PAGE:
The purpose of this paper is not to define civil disobedience, but to identify a paradigm case of civil disobedience and the features exemplified in it. After noting the benefits of this methodological approach, the paper proceeds with an examination of two key, interconnected features: conscientiousness and communication. First, a link is made between the conscientious aspect of civil disobedience and moral consistency; a civil disobedient demonstrates a conscientious commitment to certain values through her willingness to condemn, and to dissociate (...)
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  9.  44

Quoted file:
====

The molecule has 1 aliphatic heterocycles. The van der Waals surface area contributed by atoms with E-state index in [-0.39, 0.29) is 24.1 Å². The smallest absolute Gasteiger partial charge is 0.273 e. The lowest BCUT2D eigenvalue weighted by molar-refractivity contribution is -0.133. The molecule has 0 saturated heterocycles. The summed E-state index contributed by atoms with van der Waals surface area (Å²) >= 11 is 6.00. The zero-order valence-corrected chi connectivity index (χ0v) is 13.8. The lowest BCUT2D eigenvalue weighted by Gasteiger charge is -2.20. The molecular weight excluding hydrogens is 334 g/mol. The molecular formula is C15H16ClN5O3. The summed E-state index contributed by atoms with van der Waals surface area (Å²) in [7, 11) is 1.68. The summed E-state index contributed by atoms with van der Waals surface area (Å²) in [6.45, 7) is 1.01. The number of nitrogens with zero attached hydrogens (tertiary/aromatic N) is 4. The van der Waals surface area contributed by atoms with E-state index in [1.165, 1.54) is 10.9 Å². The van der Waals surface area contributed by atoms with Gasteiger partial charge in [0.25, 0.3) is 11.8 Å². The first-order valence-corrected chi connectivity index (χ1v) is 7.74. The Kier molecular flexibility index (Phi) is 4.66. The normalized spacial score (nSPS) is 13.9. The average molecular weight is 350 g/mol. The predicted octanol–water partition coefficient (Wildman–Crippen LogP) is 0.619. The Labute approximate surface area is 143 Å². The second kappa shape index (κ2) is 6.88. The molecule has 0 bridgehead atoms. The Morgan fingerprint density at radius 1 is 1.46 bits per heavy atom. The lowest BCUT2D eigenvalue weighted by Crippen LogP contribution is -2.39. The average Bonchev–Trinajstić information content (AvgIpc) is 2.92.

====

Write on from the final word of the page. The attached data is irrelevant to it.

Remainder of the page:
Two Tales of Civil Disobedience: A Reply to David Lefkowitz.Kimberley Brownlee - 2018 - Res Publica 24 (3):291-296.
  10.  94
    I- The Lonely Heart Breaks: On the Right to Be a Social Contributor.Kimberley Brownlee - 2016 - Aristotelian Society Supplementary Volume 90 (1):27-48.
    This paper uncovers a distinctively social type of injustice that lies in the kinds of wrongs we can do to each other specifically as social beings. In this paper, social injustice is not principally about unfair distributions of socio-economic goods among citizens. Instead, it is about the ways we can violate each other’s fundamental rights to lead socially integrated lives in close proximity and relationship with other people. This paper homes in on a particular type of social injustice, which we (...)
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  11.  47
    Acting Defensively for the Sake of Our Attacker.Kimberley Brownlee - 2019 - Journal of Moral Philosophy 16 (2):105-130.